My neighbor, Wayne, is good with his hands, something that all men should strive for. Yesterday afternoon, I went to have him replenish the air supply in my bicycle tires, and he showed me what he was doing with the yarn counter.
He had a plank of wood, about 5″ across and maybe 18″ long, on which he had areas clearly demarcated for the yarn winder, the counter, the yarn spool. His plan is to put a bit of a two by four under the counter to elevate it so that, when affixed to the base, its wheel will spins unhindered.
Since the wheel came with a smooth surface, using a lathe or something, Wayne cut a channel into it so that yarn slippage off of the wheel will not be a problem. The groove will remain unpolished so that the yarn will find better traction when the wheel turns.
Furthermore, to ensure resistance-free movement of the cone from which the yarn is being wound, he plans to add some sort of bearing to the spindle. That’s a fantastic idea because sometimes the cones do not turn easily and the yarn pulls taut, with a risk of breakage. This bearing idea reduces and may even eliminate that risk.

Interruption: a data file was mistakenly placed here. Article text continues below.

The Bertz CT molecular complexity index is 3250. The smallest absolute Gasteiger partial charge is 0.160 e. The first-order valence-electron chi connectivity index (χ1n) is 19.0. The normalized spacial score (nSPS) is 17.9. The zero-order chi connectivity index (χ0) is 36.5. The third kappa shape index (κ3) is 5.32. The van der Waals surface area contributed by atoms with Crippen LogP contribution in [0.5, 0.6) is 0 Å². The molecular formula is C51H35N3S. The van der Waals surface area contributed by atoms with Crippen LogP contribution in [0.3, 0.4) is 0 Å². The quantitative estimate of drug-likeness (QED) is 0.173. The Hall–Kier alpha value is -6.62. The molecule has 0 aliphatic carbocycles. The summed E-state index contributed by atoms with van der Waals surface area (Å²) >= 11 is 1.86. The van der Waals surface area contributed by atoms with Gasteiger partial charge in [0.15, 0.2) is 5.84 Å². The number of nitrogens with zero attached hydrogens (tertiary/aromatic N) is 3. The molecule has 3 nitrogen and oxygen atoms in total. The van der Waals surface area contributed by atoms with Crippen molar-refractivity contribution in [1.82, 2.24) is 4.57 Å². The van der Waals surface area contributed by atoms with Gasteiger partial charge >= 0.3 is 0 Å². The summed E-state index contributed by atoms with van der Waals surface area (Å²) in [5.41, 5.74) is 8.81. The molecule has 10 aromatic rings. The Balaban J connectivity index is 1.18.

To further facilitate the easy movement of the yarn being wound, Wayne is providing another eye for the yarn to pass through on the way to the winder. Thus, there will be two yarn eyes: one proximate to the cone and the other on the winder itself.
Then, he will sand the base and paint it white. I’m not a fan of paint on wood, but hey, he’s building it for me free of charge, and he either didn’t hear or glossed over my comment that I had varnish and polyurethane at home.
Impressed with Wayne’s design for the yarn winder with meter, I asked him if he wished to make a few for sale. Regrettably, he declined. I think Wayne’s device will be better and easier to use than any thing presently out there so much so that I’m tempted to produce a few for sale myself. The biggest impediment is the groove that must be cut in the wheel. But, who’s got the time.